Optical Electric Field Sensor for High Voltage Equipment DiagnosticsApril 29, 2019 by Gwenal Gaborit
This article highlights Kapteos SAS New Products such as Optical Electric Field Sensor used for Electrical Diagnostics of High Voltage Equipments.
Power transmission, power plants, or any high power electronics systems involve high voltage (HV) devices which have to be controlled or even monitored over a significant amount of time.
To ensure the reliability of the power grid and the power quality of the supplied energy, the electric and dielectric behavior of medium voltage (MV) and high voltage (HV) devices have to be carefully assessed. For that purpose, the energized cables behavior, the insulator properties of insulators, the power semiconductors features shall be investigated.
Today the measurements required for this investigation are essentially performed using voltage transformers such as resistive, capacitive or inductive dividers in case of contact measurement or with metallic antennas for contactless field measurement. Such sensing techniques are limited firstly by the setting up constraints (e.g., required galvanic connection to the device under test) and secondly by their inherent poor spatial resolution and induced interference.
The aim of this article is to demonstrate the advantages of pigtailed optical sensors to perform electric (E) field characterization in the vicinity of MV and HV electrical devices. The probe used for this E-field measurement presents the following characteristics:
- Measurement of E-Field magnitude and phase of each vector component
- High electrical insulation (fully dielectric pigtailed probe)
- Spatial resolution down to 1 mm
- Fully independent of magnetic field and current (up to MA)
- Absolute field strength measurement thanks to easy probe calibration (uncertainty weaker than 1 dB)
- Time domain measurement down to sub-nanosecond
- Frequency bandwidth exceeding several GHz
- Compact probe
- High dynamic range (up to air breakdown field)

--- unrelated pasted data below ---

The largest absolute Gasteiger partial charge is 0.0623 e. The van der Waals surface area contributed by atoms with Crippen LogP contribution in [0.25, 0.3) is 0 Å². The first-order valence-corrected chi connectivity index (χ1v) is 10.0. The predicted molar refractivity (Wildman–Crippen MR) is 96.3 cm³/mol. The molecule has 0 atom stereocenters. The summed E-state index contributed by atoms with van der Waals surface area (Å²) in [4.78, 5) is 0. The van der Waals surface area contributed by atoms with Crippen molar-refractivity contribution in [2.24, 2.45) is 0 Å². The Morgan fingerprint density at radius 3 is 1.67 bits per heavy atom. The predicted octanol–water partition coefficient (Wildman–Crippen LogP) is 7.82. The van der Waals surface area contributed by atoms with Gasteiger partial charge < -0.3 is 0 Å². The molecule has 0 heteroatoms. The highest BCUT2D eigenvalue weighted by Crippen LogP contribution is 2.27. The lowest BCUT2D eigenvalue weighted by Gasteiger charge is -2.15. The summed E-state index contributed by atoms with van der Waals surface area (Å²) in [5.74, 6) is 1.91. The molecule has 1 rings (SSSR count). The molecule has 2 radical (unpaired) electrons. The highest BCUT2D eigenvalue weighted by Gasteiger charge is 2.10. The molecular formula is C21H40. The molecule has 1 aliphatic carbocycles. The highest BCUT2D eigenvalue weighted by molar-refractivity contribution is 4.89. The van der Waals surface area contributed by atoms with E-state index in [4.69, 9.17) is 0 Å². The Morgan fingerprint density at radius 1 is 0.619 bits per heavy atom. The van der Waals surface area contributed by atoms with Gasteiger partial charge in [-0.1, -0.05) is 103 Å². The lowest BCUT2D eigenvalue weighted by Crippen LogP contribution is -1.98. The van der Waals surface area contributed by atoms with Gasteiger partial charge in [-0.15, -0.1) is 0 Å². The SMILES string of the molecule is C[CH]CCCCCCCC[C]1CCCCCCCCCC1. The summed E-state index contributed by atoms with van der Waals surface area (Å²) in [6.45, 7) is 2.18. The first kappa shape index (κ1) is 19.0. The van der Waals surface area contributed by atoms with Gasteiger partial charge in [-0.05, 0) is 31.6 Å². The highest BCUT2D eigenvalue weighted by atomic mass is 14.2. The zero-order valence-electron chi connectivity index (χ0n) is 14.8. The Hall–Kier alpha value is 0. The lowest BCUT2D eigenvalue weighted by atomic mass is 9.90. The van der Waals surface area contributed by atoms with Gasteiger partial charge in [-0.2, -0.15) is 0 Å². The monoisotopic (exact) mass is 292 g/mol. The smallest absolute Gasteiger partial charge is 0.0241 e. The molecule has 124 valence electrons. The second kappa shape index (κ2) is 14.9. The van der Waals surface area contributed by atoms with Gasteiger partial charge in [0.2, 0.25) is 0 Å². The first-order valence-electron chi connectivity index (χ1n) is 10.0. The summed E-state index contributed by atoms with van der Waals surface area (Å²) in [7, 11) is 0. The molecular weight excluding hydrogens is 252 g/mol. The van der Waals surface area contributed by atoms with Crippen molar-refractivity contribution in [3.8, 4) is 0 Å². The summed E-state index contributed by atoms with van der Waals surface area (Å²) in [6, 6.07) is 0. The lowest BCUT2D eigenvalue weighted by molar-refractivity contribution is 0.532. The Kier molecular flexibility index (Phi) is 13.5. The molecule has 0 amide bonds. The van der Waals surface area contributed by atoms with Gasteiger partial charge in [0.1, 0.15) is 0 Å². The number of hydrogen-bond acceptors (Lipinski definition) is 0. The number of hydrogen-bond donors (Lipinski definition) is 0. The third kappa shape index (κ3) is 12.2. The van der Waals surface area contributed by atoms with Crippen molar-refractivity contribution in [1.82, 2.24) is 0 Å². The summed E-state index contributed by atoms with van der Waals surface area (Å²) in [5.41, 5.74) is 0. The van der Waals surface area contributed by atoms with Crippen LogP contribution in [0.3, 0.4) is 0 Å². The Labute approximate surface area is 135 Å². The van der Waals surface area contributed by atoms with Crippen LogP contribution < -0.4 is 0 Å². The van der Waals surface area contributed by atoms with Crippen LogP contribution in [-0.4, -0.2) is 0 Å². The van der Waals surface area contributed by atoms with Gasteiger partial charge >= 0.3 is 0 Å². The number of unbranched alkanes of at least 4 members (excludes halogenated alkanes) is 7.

- Fully compatible with various environments (gases, liquids like oils, temperature and hygrometry variations)
- Single point measurement or multidimensional mapping using rotation or translation stages
The optical probe is seen in the foreground of Figure 1 and is here mounted on an HV compliant articulated holder. The probe consists of a dielectric optical modulator and acts as a linear transducer between the E-field component to be measured and the modulation of a laser beam. Its transverse dimension does not exceed 5 mm and its sheath permittivity is εr = 4.
This probe is plugged in an optoelectronic converter thanks to optical fibers (see the background in Figure 1). This converter includes both a low noise laser feeding the probe and an optoelectronic subsystem delivering an electric signal directly proportional to the E field. The setup ensures a real-time measurement of the E field over a frequency range spreading from some 10 Hz up to several 10 GHz. The link between the analog output voltage Vout and the actual field value Eactual is given by the antenna factor AF:
Eactual = AF x Vout
AF is given in m-1. Its numerical value is defined by the calibration of the probe. Such calibration remains valuable over a dynamic range greater than 120 dB covering field values from less than 1 V/m up to more than 1 MV/m. The air breakdown field can even be measured. The AF of the whole system is monitored all along the measurements. The output signal can be acquired using an oscilloscope for time domain measurement or a spectrum analyzer for frequency domain measurement.
Representations for Analysis
Voltage and Field Measurements
The first example is dedicated to contactless diagnostic of a 100 kV hollow insulator using the same optical probe. The applied voltage is acquired and synchronized with the radial field measurement. Two configurations are compared.
The insulator is firstly characterized in nominal conditions. The voltage and field measurements correspond to the blue curves of Figure 2. Then, a defect is simulated using a high resistor placed inside the hollow insulator. The defect consists of a 10 GΩ, 30 cm long resistor.